If you know people who live in the burbs or the more rural areas of our fine country, chances are you’ve had a discussion about if it’s safe to go to the city. There is this widely held belief that large cities are areas of barely controlled anarchy, that you’re taking your life in your hands just by going there. Actually, it’s likely more dangerous where you live than in the big city.
I know someone who lives way out in the boonies and has worked in downtown Chicago every day for years. The amount of crime that has occurred to his person while in Chicago can be counted on zero hands. And yet, we had a conversation where he had to ask me if it was safe for his teenage daughter to come to Chicago with her friends. I answered his inquiry the way I always answer it, “Are they coming to buy drugs? No? Then they’re as safe here as they are in their home town.”
Unsurprisingly, a lot of the problem is the news, or more to the point, what makes the news. News organizations tend to be in big cities and big city stories tend to get covered more as a result. Gang shootings on the South or West Side and “black thug flash mobs” get much more play than the meth lab bust in Kankakee.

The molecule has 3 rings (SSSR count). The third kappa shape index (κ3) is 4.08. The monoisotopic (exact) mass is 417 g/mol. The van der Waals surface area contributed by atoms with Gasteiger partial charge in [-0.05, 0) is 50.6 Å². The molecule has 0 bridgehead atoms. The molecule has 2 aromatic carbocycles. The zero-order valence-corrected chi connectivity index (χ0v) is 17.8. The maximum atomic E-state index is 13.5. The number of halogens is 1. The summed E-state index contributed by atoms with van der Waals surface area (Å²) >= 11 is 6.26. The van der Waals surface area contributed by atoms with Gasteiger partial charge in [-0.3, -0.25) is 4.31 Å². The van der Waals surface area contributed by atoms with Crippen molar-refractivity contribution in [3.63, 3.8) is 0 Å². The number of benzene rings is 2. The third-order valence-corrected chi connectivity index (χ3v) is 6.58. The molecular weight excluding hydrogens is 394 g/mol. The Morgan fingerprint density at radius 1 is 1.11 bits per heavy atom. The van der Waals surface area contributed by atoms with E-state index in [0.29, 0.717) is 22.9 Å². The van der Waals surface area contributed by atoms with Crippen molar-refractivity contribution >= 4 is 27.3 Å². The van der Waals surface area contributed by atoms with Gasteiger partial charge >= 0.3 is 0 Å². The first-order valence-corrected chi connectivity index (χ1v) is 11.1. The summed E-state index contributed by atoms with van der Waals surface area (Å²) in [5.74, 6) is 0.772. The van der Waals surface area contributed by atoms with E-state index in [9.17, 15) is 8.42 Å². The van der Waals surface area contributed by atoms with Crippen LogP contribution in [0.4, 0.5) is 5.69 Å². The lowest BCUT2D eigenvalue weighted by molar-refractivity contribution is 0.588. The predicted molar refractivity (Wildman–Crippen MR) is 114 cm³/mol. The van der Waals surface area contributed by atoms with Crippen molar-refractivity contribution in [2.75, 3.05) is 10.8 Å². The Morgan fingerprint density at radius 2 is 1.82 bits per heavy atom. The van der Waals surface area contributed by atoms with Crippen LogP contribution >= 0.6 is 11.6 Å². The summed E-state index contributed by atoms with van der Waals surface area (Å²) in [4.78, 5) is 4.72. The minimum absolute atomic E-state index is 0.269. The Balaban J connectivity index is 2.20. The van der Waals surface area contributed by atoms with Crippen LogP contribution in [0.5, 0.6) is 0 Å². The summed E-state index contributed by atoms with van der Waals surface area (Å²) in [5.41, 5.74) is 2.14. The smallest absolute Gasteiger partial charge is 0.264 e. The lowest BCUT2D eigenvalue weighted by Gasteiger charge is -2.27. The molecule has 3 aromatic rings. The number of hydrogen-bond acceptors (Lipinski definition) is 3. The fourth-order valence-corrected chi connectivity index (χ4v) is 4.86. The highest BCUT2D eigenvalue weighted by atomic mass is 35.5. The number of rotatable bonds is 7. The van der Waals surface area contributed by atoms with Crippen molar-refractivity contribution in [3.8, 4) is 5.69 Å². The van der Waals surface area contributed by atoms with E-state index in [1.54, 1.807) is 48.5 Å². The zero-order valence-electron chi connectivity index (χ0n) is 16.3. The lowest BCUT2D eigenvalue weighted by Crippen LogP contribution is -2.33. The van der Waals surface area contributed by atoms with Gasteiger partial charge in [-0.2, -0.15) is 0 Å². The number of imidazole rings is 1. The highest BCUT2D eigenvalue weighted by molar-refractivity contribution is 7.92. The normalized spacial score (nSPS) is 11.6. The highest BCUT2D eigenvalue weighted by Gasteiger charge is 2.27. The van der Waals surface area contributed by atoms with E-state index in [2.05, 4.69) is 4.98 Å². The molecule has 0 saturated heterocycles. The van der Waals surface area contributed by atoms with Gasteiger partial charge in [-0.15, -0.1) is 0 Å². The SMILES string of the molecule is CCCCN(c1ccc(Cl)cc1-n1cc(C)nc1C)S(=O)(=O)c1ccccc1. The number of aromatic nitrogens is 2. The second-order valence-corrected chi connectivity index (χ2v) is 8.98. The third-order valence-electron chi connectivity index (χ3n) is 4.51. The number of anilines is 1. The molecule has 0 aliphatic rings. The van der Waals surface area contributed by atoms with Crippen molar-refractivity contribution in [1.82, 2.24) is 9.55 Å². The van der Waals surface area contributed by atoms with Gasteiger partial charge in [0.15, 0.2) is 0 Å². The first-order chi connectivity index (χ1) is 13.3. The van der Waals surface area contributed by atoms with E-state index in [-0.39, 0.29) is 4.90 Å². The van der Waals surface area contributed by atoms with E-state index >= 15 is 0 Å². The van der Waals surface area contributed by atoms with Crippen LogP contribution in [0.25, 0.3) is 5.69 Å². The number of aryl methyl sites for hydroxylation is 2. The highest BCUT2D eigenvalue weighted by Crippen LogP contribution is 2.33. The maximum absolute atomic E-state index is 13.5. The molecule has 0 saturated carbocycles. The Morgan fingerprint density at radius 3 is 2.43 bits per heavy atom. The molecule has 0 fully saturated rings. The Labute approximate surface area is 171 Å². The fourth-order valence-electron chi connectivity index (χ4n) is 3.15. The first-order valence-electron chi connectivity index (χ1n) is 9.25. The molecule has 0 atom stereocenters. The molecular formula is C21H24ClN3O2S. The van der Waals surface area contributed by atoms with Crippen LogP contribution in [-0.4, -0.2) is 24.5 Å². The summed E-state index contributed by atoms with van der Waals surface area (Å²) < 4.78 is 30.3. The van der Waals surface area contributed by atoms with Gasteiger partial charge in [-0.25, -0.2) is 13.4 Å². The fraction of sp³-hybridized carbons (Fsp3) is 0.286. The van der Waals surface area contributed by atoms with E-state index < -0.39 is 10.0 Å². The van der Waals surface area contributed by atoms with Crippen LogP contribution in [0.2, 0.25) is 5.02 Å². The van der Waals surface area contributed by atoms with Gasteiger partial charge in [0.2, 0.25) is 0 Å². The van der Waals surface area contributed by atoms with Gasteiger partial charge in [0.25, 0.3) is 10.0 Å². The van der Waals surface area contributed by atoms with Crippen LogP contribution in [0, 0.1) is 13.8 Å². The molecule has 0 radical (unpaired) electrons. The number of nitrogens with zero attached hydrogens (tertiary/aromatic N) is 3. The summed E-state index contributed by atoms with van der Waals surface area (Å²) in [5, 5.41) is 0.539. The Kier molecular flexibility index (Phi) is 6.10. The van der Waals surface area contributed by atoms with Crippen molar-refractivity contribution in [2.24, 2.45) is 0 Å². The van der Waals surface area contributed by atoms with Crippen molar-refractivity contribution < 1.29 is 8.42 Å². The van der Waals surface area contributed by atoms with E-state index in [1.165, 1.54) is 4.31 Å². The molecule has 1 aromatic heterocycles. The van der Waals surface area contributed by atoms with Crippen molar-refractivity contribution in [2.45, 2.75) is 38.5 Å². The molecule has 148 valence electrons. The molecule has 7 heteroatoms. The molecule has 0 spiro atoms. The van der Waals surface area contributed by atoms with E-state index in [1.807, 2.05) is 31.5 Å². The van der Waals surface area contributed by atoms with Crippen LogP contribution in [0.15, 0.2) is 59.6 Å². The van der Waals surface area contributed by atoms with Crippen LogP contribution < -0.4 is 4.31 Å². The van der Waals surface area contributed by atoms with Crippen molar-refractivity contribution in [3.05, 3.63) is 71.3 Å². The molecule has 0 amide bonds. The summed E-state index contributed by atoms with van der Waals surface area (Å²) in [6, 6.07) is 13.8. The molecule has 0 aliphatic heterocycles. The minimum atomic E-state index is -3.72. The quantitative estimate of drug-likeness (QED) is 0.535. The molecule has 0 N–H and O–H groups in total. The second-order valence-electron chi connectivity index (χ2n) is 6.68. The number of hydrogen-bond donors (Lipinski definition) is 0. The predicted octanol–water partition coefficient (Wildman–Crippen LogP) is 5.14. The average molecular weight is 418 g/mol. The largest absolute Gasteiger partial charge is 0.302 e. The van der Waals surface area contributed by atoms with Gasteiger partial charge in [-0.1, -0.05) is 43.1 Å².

The other problem is what we subconsciously choose to remember from the news we ingest. There is a tinge of soft racism to this with most people. It is amazing to me the amount of people who think that there are roving bands of black youth prowling the city of Chicago. All because there are a couple of high profile instances of it a year. But out of a million plus people that visit downtown Chicago every day, there are very few instances of actual violence.
And that brings us to the biggest factor in people thinking cities are more dangerous than the burbs: statistics. Or, more accurately, a gross lack of understanding of basic statistics. “But we’ve only had one murder in 10 years!” Yeah, but you live in a city of 1000 people. Guess what, your murder rate is the same as Chicago’s.
None of this is to say that Chicago is safe. It’s just likely safer than wherever you’re from. It doesn’t exactly make a great motto. Chicago, you’re less likely to get killed here than whatever backwater you came from.